MATERIAL EVOLUTION

The history of materials is as old as human history. From the dried animal hides of the past, to today’s engineered, innovative materials, they have certainly come a long way. Humans have always sought the best possible materials, whether it was the silk created in China in 2,800 BC, used for clothing, canvas and even paper, or the introduction of cotton and wool in the first century AD to bring clothing to the masses.

A revolutionary development in the evolution of fabric happened in 19th century France: the invention of the world’s first synthetic fibres; rayon, nylon and polyester. The industry realised that materials aren’t limited to the properties they have when first discovered – they can be strengthened, improved, and engineered to be the best possible material.

The history of materials is as old as human history. From the dried animal hides of the past, to today’s engineered, innovative materials, they have certainly come a long way. Humans have always sought the best possible materials, whether it was the silk created in China in 2,800 BC, used for clothing, canvas and even paper, or the introduction of cotton and wool in the first century AD to bring clothing to the masses.

A revolutionary development in the evolution of fabric happened in 19th century France: the invention of the world’s first synthetic fibres; rayon, nylon and polyester. The industry realised that materials aren’t limited to the properties they have when first discovered – they can be strengthened, improved, and engineered to be the best possible material.

The leather industry alone has gone through stages of transformation. The earliest records of leather being used by humans date back to 1300 BC. Leather was no longer a by-product of hunting, but actually a material used in a range of ways. While the tanning process may have developed over time, today’s leather remains fairly unchanged. That’s not to say the industry hasn’t evolved – Kangaroo leather, or K-leather, has grown in popularity for products such as football boots, due to being softer and more flexible. In addition, the industry has taken some strides to become more sustainable, due to the introduction of engineered leather.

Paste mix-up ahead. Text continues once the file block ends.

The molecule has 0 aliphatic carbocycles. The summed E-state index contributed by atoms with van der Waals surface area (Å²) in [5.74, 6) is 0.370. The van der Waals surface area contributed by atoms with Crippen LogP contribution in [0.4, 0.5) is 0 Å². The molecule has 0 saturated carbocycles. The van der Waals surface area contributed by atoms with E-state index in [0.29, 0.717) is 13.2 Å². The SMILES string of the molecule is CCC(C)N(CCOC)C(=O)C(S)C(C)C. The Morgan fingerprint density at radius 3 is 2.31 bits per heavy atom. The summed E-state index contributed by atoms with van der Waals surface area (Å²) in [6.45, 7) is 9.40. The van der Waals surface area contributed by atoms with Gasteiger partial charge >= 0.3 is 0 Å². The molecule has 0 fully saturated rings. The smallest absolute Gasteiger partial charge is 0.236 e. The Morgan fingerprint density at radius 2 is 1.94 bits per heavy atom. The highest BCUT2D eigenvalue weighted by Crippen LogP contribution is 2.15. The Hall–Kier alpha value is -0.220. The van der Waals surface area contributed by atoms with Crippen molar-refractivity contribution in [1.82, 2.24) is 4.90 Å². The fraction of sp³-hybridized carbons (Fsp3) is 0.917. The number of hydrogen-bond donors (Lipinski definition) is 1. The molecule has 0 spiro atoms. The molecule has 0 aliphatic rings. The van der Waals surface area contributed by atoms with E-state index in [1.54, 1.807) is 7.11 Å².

As mentioned above, the material industry has always been eager to transform the way it thinks and works. Changes in consumer attitudes have huge influence on this, and the material industry is currently trying to keep up with two consumers demands simultaneously: increased consumption, and improved sustainability.

As the world’s population continues to grow, so too does global consumption. In almost every aspect of their lives, from travelling to buying new shoes, today’s consumers are demanding more and more. As a result, the use of natural resources is increasing, and our climate is changing. However, consumers are also increasingly aware of their impact on this planet, and therefore look for more sustainable options.

Ultimately, the goal must be to deliver what people want, and what the planet deserves: high quality products and services, developed and produced responsibly and sustainably. It’s time, yet again, for material change.

This opens the debate of what the best possible material is for each aspect of a modern consumers’ life. While often natural materials are preferable, the depletion of our natural resources begs the question of whether they are sustainable enough. The need to depend less on these resources is what has brought around the current wave of material evolution. This suggests that while some resources, such as silk for clothing, will always remain popular, they cannot be depended on for a range of uses.